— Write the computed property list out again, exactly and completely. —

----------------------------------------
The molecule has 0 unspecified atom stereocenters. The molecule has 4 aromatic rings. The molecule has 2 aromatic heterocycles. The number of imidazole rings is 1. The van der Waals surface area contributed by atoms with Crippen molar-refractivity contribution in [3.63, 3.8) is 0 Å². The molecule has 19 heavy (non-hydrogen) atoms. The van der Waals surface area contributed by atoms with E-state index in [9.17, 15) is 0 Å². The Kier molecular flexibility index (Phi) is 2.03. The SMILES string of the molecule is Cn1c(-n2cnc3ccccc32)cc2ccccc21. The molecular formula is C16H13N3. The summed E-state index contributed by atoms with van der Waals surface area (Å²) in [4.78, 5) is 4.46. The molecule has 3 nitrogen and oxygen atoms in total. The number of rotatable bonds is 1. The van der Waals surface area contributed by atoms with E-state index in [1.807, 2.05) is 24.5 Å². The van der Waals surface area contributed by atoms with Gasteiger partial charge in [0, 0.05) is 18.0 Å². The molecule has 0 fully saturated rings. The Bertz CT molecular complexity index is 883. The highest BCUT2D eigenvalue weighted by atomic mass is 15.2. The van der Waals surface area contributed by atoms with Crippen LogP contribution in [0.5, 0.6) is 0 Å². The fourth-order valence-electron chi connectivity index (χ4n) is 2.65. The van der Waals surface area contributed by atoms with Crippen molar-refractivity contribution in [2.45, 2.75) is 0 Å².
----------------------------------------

The molecule has 0 unspecified atom stereocenters. The molecule has 4 aromatic rings. The molecule has 2 aromatic heterocycles. The number of imidazole rings is 1. The van der Waals surface area contributed by atoms with Crippen molar-refractivity contribution in [3.63, 3.8) is 0 Å². The molecule has 19 heavy (non-hydrogen) atoms. The van der Waals surface area contributed by atoms with E-state index in [9.17, 15) is 0 Å². The Kier molecular flexibility index (Phi) is 2.03. The SMILES string of the molecule is Cn1c(-n2cnc3ccccc32)cc2ccccc21. The molecular formula is C16H13N3. The summed E-state index contributed by atoms with van der Waals surface area (Å²) in [4.78, 5) is 4.46. The molecule has 3 nitrogen and oxygen atoms in total. The number of rotatable bonds is 1. The van der Waals surface area contributed by atoms with E-state index in [1.807, 2.05) is 24.5 Å². The van der Waals surface area contributed by atoms with Gasteiger partial charge in [0, 0.05) is 18.0 Å². The molecule has 0 fully saturated rings. The Bertz CT molecular complexity index is 883. The highest BCUT2D eigenvalue weighted by atomic mass is 15.2. The van der Waals surface area contributed by atoms with Crippen LogP contribution in [0.5, 0.6) is 0 Å². The fourth-order valence-electron chi connectivity index (χ4n) is 2.65. The van der Waals surface area contributed by atoms with Crippen molar-refractivity contribution in [2.45, 2.75) is 0 Å².